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Northern Powerhouse or Northern Flop


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Looking for a little bit of debate and opinion on the clear North/South divide of the UK, not only in house prices but all of the fundamentals that underpin them.

 

After watching Chanel 4's dispatch program 'Is Britain full?' there was some damning  statistics regarding the North in comparison to London concerning population growth (historical and future), jobs, available housing stock, investment (future and present), devolved powers for the North being watered down and projects in the North being scrapped for those in London.  The Northern Powerhouse was made out to be a token effort by those in London and the statistics seemed to show this.

 

Will the South and particularly London always get more funding and investment or will the playing field be leveled and a true Northern Powerhouse be created?  

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In short, yes. The northern powerhouse could have been an exciting economic dynamo over the next 10-20 years offering an atmosphere for growth and entrerprise that London had become too elitist and overdeveloped to provide ... But then Brexit happened. Pragmatists now realise that the economic future of the U.K. is so bleak that the big plans for northern development will have to be scaled back or scrapped all together. From a property perspective I get calls every week from sales agents trying to flog unbuilt apartments at "2016 off plan prices" because their original Chinese buyers have pulled out. They try to market this as a lucky opportunity but it's a sign that the tides have turned. 

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Hi Jagdip - there's no stats to be had here, it's just my opinion developed from the political chaos and corporate strategies expressed since last July last year. To be clear, I'm not saying that northern cities like Manchester / Leeds / Liverpool etc don't have sound investment fundamentals because they do. What I'm saying is that the implied significant economic boost to northern cities that was hyped by George Osborne and the 2010-15 coalition pre-Brexit will now never happen (for the next 20 years at least) because the circumstances around which these intentions were initially configured have now been thrown of course dramatically. Unfortunately in property terms, many developers put the wheels in motion to construct huge residential units in some of these cities prior to the referendum, and the majority were sold off-plan to overseas investors on the promise that the government had a committed strategy to invest heavily in these areas to propel growth / industry / jobs etc and thus make here investments seem like a good bet. I strongly believe that this government commitment has now gone out the window - we have far bigger problems to address and far bigger demands for government funds that will take precedent such as the financing the huge EU divorce bill, putting more resources into national defence, the intelligence services and policing, and developing strategies to prevent what big business we do currently have in the UK from uprooting to more progressive areas like Brussels, Paris, or Berlin. The northern powerhouse cannot work without combined substantial government & corporate investment, and both are no longer a feasible possibility. I therefore think we'll see a flatlining of property prices in the coming years as expectations shift to meet the new reality, followed by a dip. Not a complete disaster but it's a million miles away from what could have been.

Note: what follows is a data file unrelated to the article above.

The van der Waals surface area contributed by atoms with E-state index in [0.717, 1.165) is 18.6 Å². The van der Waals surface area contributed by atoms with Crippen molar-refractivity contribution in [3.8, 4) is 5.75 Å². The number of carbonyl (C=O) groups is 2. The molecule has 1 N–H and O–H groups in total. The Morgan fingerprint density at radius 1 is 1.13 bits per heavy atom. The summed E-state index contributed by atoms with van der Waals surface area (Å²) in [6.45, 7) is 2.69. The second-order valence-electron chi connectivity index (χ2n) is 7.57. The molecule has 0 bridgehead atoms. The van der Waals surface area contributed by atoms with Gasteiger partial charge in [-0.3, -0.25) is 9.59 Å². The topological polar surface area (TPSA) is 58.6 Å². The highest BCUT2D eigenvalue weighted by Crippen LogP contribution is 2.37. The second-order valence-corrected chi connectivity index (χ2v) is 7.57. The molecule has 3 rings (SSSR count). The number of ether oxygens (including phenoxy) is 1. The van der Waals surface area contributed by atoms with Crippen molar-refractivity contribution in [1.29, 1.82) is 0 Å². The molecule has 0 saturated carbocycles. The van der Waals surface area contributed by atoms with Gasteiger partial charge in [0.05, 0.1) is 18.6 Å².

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I personally never bought into the northern powerhouse idea. Yes with the investment in the area prices of property would rise but when really looked into it the figures aren't high enough. 

 

The projected rise (I think) was 25% over 5 yrs. So buy a place now for 100k and in 5 yrs its work 125k. I dont think that is enough in property, needs to be hitting 150k really. 

 

Further the monthly rental profit after taking out all of the costs including managing agent (10-12%) leaves about £150ish on average last time i checked. That's not enough either. 

 

Tieing up 30k+ to make £1800 annually providing there were no maintenance requirements is too small to warrant the investment for me personally.

 

Also what DC is saying makes sense so if the above was the best case scenario I dread to think what the worst case would be. 

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I think it would be political suicide now for this government or future conservative governments if they dropped the northern powerhouse project, considering the amount of public spending that goes into infrastructure in London.

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Thanks for everyone's input.  As has been said, the Northern Powerhouse is a great concept, but whether it will ever get the funding/investment it needs is something we will just have to wait for.  I for one am highly doubtful.  Even HS2 is entirely London centric.

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